This could get mighty ugly.
We are the bourgeoisie, so I guess we had it coming.
MOST EVERY morning following croissantitos and orange marmelade or Costco bagels and cream cheese lite, plus café americano negro, of course, we retire to the living room and sit on the red sofa.
The music machine is already playing. I turn that on before bagels or croissantitos. This morning it was Madeleine Peyroux who was serenading us. She’s been our morning music for quite a few weeks now.
And will remain so till we weary of her.
This is how the scene appeared this morning. It doesn’t last long because we are a very busy pair, but it lasts long enough to count.
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(Note: The rather loud tick, tock, tick you hear is my Aunt Ned’s (R.I.P.) antique wall clock which dates from about 1885. I date from somewhat later than that.)
THIS SUNDAY MORNING, I awoke and thought of Sundays of Long Ago, specifically when I was married to my second wife and living in Houston.
We had a routine. I’d retrieve the fat Houston Chronicle from the lawn, pour coffee for the two of us — maybe we ate something too, can’t recall — and back to bed we went for an hour or more, reading the newspaper. It was fun.
I wonder if the Houston Chronicle still publishes a print edition. The world has changed so much in the past two decades. Another former employer, The Times-Picayune in New Orleans, does not. It’s only online.
Just like me.
But this morning, here at the Hacienda, a far cry from Houston and New Orleans in all aspects, after coffee and bagels and cream cheese (lite), I went out the veranda door to do a bit of yardwork.
Madeleine Peyroux was still singing on the music machine.
I deadheaded a few Birds of Paradise. I whacked back one of the small bougainvilleas. I picked up rotting golden datura blooms from the ground in the Willy-Nilly Zone. And I cut stalks of defunct aloe vera flowers.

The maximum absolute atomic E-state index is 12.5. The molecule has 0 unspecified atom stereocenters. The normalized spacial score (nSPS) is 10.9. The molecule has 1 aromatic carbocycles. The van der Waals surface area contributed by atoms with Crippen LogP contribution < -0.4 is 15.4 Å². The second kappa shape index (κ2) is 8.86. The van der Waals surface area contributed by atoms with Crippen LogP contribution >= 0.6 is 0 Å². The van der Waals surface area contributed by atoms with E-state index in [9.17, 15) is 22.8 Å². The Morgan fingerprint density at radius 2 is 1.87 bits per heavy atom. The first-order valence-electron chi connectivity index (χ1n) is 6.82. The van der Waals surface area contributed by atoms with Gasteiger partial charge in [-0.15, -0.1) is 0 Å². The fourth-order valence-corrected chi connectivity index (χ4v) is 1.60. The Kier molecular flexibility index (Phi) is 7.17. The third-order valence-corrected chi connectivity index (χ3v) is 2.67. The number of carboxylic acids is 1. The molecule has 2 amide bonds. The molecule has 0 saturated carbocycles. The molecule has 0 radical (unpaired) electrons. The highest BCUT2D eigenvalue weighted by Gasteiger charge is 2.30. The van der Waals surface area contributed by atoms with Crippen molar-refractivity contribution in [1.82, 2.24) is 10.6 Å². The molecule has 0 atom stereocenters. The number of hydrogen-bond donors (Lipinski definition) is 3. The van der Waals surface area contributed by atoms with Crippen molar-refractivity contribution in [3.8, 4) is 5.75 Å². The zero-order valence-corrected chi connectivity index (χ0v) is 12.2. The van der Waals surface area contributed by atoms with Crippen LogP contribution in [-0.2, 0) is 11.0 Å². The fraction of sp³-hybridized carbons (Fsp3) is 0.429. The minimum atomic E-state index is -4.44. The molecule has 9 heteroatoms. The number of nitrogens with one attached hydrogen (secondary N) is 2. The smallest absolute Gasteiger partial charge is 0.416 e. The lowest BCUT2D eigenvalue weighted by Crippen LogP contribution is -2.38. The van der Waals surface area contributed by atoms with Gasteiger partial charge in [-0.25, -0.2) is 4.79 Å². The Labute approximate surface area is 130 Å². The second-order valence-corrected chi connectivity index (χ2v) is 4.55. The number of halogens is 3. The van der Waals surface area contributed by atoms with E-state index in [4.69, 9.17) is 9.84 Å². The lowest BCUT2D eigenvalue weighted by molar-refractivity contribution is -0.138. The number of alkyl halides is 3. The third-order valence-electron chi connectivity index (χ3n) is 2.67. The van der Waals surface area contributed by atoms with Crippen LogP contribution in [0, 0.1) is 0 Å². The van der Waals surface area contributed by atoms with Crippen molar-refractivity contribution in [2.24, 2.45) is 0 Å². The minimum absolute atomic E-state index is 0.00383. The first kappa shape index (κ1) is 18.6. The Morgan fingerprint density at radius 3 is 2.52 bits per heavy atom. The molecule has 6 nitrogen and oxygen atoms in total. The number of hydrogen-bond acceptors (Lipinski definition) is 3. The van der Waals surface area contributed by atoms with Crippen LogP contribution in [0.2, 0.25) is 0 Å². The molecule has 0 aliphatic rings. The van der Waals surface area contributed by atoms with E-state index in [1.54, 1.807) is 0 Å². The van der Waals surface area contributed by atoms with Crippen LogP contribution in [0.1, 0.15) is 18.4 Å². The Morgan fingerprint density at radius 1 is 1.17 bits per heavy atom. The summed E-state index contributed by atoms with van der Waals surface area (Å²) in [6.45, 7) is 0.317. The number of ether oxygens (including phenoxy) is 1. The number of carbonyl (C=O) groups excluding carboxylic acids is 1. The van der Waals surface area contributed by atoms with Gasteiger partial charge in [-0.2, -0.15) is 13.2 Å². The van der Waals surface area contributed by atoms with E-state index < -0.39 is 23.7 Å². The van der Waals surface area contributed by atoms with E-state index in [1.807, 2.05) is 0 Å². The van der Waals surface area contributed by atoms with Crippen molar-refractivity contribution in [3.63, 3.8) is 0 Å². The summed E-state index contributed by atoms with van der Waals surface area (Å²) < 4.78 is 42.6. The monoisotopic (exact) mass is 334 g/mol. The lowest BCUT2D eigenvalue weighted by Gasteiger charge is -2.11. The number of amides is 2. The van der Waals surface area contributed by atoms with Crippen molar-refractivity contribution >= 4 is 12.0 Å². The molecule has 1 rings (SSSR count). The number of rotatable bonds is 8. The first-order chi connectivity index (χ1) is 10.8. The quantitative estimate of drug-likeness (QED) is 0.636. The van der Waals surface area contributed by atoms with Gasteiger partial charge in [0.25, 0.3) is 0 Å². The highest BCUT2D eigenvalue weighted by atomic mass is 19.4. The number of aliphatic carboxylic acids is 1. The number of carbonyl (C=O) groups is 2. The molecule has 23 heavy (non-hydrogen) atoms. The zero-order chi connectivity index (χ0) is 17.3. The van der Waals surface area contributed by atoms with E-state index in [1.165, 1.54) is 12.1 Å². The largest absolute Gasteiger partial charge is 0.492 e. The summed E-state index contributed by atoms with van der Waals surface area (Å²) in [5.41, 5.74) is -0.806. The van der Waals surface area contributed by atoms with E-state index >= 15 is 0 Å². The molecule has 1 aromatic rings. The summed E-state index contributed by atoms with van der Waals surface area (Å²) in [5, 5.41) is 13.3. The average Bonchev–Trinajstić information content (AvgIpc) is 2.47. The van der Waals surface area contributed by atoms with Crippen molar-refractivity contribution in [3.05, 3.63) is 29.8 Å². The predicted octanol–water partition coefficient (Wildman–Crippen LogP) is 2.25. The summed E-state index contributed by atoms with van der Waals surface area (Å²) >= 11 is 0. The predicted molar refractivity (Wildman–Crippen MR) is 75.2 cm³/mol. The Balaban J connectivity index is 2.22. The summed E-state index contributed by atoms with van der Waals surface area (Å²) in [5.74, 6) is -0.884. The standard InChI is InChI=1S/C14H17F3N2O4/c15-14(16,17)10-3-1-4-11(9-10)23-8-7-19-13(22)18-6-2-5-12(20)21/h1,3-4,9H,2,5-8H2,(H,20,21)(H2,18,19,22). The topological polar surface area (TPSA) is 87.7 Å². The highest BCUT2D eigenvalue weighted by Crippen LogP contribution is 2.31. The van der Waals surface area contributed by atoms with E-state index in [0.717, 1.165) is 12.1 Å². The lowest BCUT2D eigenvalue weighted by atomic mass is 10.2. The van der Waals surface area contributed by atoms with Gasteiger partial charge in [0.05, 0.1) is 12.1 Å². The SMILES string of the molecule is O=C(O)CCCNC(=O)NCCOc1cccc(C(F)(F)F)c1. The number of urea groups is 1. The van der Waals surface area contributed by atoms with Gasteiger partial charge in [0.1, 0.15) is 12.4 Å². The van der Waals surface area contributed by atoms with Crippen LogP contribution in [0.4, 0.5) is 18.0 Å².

The weather was wonderful, and it appears the rainy season, which long overstayed its welcome this year, may have retired till June. I pray so.
We have plenty of work planned around here,* and it awaits the genuine end of the rainy season because it’s outdoor work. Not work I will do, of course. Work that people I employ will do, guys who do cement and stone.
And colonial tile.
There are three arches in the veranda, as you can see in the photo. There are potted plants resting on the three ledges below. They sit on a dingy brick surface. In about a week, a guy will come and lay beautiful colonial tile. I don’t know why I didn’t think of this 15 years ago or even last year.
It will be a huge — Yuge! — improvement. I’ll post photos.
In the meantime, I wonder if my second ex-wife still reads the Sunday newspaper in bed. I almost emailed her this morning to inquire. But I didn’t.
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* More work than has been done by far since the Hacienda’s construction. Roofs will be razed. Stairs will be moved. Floors will be ripped up. The Jesus Patio will be destroyed. Fruit trees will fall. More on all that when it happens.